string str = "to title case";
Char[] ca = str.ToCharArray();

foreach(Match m in Regex.Matches(str, @"\b[a-z]"))
    ca[m.Index] = Char.ToUpper(ca[m.Index]);
Console.WriteLine(new string(ca));

Or you could also use a custom evaluator to change the case like this:

string str = "to title case";
Console.WriteLine(Regex.Replace(str, @"\b[a-z]", delegate (Match m)
                                                  return m.Value.ToUpper();

Note that in my test with 1,000,000 iterations the first method was only 0.48 seconds faster than the one with the evaluator (the first one took 6.88 seconds and the latter 7.36 seconds to complete the 1,000,000 iterations) so I wouldn't take speed into account to choose either...


No, there isn't. Providing you know the string you are handling is a name (or, better to say, a sequence of human names separated by spaces) you should be able to code it yourself within one for cycle and using Char.ToUpper. However, there a culture-specific cases like Arabian words "bin", "al", etc. used in names, which shall not be capitalized (providing a Latin transcription is used). The same holds for "von" or "van" in Western languages.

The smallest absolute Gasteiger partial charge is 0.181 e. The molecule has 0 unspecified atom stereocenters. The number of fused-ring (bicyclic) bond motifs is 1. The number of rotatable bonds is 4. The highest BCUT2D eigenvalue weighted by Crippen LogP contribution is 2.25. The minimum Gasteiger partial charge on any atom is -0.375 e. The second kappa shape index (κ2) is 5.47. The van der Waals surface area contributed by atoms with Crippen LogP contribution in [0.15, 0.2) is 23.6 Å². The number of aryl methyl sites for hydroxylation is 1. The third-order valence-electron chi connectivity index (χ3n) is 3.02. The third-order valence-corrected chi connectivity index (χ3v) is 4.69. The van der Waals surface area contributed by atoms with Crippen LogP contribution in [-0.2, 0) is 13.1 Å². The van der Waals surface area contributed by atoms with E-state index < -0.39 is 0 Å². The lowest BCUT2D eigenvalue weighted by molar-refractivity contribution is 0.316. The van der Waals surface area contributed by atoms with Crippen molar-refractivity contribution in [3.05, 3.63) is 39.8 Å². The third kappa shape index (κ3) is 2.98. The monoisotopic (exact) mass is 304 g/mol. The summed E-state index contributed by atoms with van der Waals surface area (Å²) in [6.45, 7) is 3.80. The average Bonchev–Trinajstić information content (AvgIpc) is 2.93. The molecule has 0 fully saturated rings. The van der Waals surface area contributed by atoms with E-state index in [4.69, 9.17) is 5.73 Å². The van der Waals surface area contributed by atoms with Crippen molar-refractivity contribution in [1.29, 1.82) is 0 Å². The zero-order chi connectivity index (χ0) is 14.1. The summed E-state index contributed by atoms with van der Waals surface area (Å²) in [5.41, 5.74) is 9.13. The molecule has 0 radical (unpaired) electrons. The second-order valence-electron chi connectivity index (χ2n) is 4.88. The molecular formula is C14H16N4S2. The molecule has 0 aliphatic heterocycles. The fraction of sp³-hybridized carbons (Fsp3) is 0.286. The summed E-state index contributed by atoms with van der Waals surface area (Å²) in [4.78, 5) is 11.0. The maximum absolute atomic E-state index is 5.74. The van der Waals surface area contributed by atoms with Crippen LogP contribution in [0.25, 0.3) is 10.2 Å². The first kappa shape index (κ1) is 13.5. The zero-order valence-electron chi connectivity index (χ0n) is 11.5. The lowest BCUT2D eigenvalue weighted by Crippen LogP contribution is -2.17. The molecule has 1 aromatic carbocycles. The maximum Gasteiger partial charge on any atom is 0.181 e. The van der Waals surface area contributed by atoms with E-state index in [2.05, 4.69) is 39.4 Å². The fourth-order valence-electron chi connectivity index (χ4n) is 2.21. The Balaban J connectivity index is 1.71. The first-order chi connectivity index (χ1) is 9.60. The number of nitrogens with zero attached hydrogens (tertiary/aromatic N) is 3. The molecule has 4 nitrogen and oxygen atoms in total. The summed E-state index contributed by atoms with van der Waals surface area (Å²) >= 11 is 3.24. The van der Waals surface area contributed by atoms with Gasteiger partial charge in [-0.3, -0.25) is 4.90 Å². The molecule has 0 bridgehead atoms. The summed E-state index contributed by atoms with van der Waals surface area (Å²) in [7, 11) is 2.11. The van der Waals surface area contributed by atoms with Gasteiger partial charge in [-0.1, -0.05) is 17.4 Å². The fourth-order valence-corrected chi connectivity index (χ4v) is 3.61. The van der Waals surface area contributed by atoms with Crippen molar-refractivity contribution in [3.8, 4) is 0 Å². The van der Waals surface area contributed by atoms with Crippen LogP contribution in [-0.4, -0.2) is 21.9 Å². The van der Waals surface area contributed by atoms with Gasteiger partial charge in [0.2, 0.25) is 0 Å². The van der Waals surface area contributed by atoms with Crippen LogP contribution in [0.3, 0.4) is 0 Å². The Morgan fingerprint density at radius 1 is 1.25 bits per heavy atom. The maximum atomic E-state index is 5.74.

Please note that the TextInfo.ToTitleCase serves a different purpose — it's not intended to capitalize first letters of human names, but to provide proper casing of titles (like headlines of news articles to be clear).

Although the current implementation in .NET can easily serve the requested purpose, I'd avoid doing so. The reason is the implementation may change significantly in the future and hence it's safer to make a custom implementation for human names. Moreover, I doubt the method is really usable for title-casing of strings with respect to the given culture. For example, in Czech ("cs-CZ") the proper title-case should capitalize just the first letter of the first word only.